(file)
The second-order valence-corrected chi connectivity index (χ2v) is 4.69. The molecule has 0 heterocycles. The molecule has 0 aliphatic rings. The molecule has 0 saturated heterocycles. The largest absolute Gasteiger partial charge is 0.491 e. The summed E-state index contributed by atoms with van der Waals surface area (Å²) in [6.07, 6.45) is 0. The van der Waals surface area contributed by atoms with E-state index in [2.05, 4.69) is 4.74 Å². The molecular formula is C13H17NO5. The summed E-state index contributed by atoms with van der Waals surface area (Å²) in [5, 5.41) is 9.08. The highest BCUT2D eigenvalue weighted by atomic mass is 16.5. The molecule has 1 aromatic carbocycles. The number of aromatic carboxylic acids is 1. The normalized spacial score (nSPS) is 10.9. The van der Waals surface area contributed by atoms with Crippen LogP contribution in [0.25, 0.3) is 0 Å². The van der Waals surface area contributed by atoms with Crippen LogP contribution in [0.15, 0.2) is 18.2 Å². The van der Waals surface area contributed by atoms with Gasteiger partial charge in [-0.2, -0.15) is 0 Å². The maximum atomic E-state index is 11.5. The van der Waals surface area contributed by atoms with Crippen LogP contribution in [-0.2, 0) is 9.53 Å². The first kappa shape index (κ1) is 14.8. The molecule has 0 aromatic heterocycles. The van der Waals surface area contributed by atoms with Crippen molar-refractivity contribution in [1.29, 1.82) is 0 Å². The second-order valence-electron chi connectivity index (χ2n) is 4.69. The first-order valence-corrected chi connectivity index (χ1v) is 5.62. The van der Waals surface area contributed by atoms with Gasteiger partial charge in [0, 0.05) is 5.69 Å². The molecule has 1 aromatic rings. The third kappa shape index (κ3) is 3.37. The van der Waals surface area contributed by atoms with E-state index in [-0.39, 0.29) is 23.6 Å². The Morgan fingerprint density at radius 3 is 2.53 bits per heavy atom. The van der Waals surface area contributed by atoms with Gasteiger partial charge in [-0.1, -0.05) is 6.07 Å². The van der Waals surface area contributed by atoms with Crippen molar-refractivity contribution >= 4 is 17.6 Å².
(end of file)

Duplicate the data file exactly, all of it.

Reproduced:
The second-order valence-corrected chi connectivity index (χ2v) is 4.69. The molecule has 0 heterocycles. The molecule has 0 aliphatic rings. The molecule has 0 saturated heterocycles. The largest absolute Gasteiger partial charge is 0.491 e. The summed E-state index contributed by atoms with van der Waals surface area (Å²) in [6.07, 6.45) is 0. The van der Waals surface area contributed by atoms with E-state index in [2.05, 4.69) is 4.74 Å². The molecular formula is C13H17NO5. The summed E-state index contributed by atoms with van der Waals surface area (Å²) in [5, 5.41) is 9.08. The highest BCUT2D eigenvalue weighted by atomic mass is 16.5. The molecule has 1 aromatic carbocycles. The number of aromatic carboxylic acids is 1. The normalized spacial score (nSPS) is 10.9. The van der Waals surface area contributed by atoms with Crippen LogP contribution in [0.25, 0.3) is 0 Å². The van der Waals surface area contributed by atoms with Crippen LogP contribution in [0.15, 0.2) is 18.2 Å². The van der Waals surface area contributed by atoms with Gasteiger partial charge in [-0.2, -0.15) is 0 Å². The maximum atomic E-state index is 11.5. The van der Waals surface area contributed by atoms with Crippen LogP contribution in [-0.2, 0) is 9.53 Å². The first kappa shape index (κ1) is 14.8. The molecule has 0 aromatic heterocycles. The van der Waals surface area contributed by atoms with Crippen molar-refractivity contribution in [1.29, 1.82) is 0 Å². The second-order valence-electron chi connectivity index (χ2n) is 4.69. The first-order valence-corrected chi connectivity index (χ1v) is 5.62. The van der Waals surface area contributed by atoms with Gasteiger partial charge in [0, 0.05) is 5.69 Å². The molecule has 1 aromatic rings. The third kappa shape index (κ3) is 3.37. The van der Waals surface area contributed by atoms with E-state index in [-0.39, 0.29) is 23.6 Å². The Morgan fingerprint density at radius 3 is 2.53 bits per heavy atom. The van der Waals surface area contributed by atoms with Gasteiger partial charge in [-0.1, -0.05) is 6.07 Å². The van der Waals surface area contributed by atoms with Crippen molar-refractivity contribution >= 4 is 17.6 Å².